You may realise that your child doesn’t give you a response when they are spoken to — mostly if their back is turned. In this case, if you are having to repeat yourself and they are still not answering, it may be time for a hearing test.
On the other hand, if you have a child who frequently misunderstands what is said to them, this may also be a sign of hearing loss as well. Noticing that your child either just nods with a question and smiles, or giving the wrong answer to a simple question, it may be time to have their hearing tested.
Hearing Loss Types
There are four main types of hearing loss that you should familiarise yourself with if you think that your child is having a hearing problem.
This type of hearing loss is caused by a blockage in the ear, this is usually temporary and is treated with medicine. The most common cause of conductive hearing loss is an ear infection.
Sensorineural hearing loss comes in degrees from mild, which is not being able to hear certain sounds, to profound, which is not being able to hear any sounds. This hearing loss happens when the inner ear is damaged or has structural problems.
Inner ear hearing loss usually involves a specific part of the inner ear such as the inner or outer hair cells, or both. Inner ear hair cells that are damaged can sometimes lead to tinnitus in children, this is when they can hear a ringing or buzz almost constantly.
Sensorineural hearing loss is usually present at birth, either inherited or stemming from other medical problems. Most sensorineural hearing losses are permanent.
Due to hearing loss affecting the inner ear, this can cause balance problems as well in children. If you notice that your child has trouble balancing (once they have learned how to walk) you should look into their hearing as well as other related inner ear problems.
Mixed hearing loss is when a child with hearing problems has both conductive hearing loss as well as sensorineural hearing loss.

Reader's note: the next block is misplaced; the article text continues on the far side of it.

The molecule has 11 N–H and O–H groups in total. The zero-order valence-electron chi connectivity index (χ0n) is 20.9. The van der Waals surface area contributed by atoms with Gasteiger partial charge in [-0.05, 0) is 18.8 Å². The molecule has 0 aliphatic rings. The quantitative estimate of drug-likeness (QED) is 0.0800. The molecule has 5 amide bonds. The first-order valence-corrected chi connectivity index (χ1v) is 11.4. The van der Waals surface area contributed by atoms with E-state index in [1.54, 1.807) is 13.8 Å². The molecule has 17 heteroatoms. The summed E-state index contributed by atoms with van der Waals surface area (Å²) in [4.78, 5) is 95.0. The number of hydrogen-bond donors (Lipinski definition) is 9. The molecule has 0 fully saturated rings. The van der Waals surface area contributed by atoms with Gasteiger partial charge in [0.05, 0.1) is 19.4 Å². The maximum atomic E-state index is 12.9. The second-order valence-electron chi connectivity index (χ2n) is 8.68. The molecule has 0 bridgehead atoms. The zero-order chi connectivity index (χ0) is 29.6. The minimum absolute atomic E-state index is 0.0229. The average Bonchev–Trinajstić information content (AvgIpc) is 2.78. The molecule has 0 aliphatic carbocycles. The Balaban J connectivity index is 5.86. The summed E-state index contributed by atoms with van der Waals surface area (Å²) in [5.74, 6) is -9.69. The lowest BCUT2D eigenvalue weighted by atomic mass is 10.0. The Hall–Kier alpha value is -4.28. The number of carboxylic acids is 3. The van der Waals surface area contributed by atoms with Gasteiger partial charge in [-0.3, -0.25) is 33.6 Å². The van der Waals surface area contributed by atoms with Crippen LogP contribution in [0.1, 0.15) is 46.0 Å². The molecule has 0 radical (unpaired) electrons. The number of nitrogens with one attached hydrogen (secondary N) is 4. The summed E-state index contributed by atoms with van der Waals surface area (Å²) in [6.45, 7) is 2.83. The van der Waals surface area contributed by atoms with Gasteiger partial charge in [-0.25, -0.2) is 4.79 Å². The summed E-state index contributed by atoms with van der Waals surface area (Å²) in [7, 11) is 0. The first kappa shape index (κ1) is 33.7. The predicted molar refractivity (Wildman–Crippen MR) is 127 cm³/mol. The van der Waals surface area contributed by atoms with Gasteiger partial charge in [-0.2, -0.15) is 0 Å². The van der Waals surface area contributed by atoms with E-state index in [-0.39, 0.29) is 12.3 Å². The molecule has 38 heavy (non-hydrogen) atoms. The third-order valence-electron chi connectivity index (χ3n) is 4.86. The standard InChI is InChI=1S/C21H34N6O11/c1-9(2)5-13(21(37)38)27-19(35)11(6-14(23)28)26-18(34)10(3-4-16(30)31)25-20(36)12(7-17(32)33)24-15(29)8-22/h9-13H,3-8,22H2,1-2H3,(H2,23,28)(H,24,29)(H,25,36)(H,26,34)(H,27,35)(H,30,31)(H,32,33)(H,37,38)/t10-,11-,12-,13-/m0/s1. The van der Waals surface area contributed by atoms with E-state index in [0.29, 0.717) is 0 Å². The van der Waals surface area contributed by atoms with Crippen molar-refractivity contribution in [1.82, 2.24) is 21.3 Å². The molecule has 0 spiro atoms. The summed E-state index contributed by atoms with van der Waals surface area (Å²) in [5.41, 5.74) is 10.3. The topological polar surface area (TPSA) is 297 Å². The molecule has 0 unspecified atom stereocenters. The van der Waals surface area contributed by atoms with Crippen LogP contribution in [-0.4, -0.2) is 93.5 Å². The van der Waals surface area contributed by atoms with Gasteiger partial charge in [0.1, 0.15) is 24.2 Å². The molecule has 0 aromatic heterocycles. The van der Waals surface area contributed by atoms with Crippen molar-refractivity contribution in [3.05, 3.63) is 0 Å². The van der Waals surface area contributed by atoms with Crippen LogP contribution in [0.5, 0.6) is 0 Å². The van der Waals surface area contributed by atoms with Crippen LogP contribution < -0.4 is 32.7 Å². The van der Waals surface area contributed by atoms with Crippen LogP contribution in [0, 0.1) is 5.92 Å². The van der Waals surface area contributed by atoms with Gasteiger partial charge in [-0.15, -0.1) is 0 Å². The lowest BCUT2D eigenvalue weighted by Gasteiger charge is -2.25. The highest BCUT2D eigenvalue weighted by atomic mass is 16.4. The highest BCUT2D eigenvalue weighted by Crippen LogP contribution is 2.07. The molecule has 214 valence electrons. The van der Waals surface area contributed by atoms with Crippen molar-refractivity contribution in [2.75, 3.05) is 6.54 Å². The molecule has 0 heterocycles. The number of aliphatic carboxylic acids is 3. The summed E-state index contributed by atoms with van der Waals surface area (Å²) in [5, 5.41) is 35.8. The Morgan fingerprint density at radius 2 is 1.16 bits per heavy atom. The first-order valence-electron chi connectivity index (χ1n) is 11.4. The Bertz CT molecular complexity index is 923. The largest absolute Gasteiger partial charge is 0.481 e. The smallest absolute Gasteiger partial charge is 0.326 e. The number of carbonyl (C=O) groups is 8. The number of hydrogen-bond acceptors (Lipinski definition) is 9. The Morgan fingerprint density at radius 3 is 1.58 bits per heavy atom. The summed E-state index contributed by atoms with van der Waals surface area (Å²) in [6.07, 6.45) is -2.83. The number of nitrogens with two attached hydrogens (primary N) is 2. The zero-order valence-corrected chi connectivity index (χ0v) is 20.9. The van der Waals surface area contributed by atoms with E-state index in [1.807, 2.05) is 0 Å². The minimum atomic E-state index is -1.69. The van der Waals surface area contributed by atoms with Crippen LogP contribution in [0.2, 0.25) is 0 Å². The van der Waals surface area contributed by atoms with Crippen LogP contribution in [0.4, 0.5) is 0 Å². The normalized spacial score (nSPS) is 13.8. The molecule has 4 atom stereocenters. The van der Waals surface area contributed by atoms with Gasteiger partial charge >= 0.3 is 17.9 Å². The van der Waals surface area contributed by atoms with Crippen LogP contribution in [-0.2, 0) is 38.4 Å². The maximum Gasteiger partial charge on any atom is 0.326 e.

This is better described as a communication difficulty rather hearing loss and can be more difficult to treat. It does not necessarily have to do with the inner ear, but more-so with other parts of the brain that are not working properly.
Auditory Processing Disorder
Auditory processing disorder, also known as APD, is when a child can not process what they have heard correctly. This happens because their ears and brain do not fully coordinate with one another.
With APD, as well as other hearing loss issues, early diagnosis and hasty treatment are important. There is no ‘cure’ as such for APD. But speech-language therapy is extremely helpful for children with APD, as well as using assistive listening devices.
Hearing Loss in Children: Final Thoughts
Hearing loss is something that can affect anyone at any age, when you notice hearing loss in a child, it is significantly more important to have it diagnosed sooner rather than later.
After reading this article, we hope that you can identify if your child needs a hearing test. Even if you do not see the above five signs of hearing loss in your child, getting their hearing checked is always good practice.
Consult with us today so that your child can have a better tomorrow.